A number of proteins that bind specifically to the barbed ends of actin filaments in a cytochalasin-like manner have been purified to various degrees from a variety of muscle and non-muscle cells and tissues. Preliminary evidence also indicates that proteins that interact with the pointed ends of filaments are present in skeletal muscle. Because of their ability to cap one or the other end of an actin filament, we have designated this class of proteins as the 'capactins'. On the basis of their effect on actin filament assembly and interaction in vitro, we propose that the capactins play important roles in cellular regulation of actin-based cytoskeletal and contractile functions. Our finding that the disappearance of actin filament bundles in virally transformed fibroblasts can be correlated with an increase in capactin activity in the extracts of these cells is consistent with this hypothesis.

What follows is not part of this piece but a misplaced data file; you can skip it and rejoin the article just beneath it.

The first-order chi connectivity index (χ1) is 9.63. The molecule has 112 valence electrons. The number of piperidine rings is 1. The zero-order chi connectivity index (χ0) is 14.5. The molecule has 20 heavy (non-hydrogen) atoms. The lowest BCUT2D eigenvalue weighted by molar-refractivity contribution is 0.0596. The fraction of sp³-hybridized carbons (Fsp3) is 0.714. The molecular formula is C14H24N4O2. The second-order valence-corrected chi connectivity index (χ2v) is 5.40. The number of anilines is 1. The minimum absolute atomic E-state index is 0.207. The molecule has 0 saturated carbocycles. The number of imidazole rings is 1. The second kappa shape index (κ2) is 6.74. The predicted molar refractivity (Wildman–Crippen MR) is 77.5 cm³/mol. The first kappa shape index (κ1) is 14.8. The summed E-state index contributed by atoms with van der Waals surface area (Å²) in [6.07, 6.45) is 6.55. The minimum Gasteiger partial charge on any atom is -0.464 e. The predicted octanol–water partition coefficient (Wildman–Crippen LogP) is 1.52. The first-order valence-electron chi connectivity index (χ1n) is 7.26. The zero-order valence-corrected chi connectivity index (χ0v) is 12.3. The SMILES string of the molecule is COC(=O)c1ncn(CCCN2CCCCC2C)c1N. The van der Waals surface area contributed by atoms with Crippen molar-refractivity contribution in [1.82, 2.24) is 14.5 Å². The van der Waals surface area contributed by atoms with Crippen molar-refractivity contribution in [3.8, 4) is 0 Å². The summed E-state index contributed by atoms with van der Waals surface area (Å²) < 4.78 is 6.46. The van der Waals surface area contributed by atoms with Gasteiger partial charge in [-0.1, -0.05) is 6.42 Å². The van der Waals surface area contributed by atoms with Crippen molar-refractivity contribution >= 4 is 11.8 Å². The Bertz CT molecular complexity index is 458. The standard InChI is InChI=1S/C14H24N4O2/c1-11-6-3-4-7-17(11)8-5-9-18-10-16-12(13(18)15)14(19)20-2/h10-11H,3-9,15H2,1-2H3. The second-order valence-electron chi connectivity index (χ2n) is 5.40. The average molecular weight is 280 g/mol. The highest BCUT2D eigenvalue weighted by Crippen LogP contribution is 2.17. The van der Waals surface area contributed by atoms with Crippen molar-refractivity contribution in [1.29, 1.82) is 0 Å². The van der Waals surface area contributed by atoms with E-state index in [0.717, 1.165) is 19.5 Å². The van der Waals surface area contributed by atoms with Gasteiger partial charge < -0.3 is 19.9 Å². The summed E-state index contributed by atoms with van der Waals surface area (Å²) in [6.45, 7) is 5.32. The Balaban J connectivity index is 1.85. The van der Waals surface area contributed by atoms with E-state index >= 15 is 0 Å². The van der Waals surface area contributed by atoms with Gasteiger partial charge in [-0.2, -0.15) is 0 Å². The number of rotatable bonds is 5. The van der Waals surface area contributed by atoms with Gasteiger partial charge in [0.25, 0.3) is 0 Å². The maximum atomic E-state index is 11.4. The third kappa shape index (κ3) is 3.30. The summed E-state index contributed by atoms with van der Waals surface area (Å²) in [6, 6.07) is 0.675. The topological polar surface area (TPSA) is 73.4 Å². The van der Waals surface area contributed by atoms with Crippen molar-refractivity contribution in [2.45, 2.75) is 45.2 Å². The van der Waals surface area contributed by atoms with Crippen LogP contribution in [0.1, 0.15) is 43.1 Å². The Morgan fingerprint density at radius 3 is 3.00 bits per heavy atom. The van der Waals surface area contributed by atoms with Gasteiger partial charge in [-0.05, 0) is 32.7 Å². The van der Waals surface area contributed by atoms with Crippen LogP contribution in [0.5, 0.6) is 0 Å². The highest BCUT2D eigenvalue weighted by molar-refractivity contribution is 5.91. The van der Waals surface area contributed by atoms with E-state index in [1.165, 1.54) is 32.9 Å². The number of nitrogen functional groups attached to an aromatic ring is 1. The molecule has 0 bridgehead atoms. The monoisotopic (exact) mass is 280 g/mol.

|Original language||English (US)|
|Number of pages||11|
|Journal||Philosophical transactions of the Royal Society of London. Series B, Biological sciences|
|State||Published - Nov 4 1982|
ASJC Scopus subject areas
- Biochemistry, Genetics and Molecular Biology(all)
- Agricultural and Biological Sciences(all)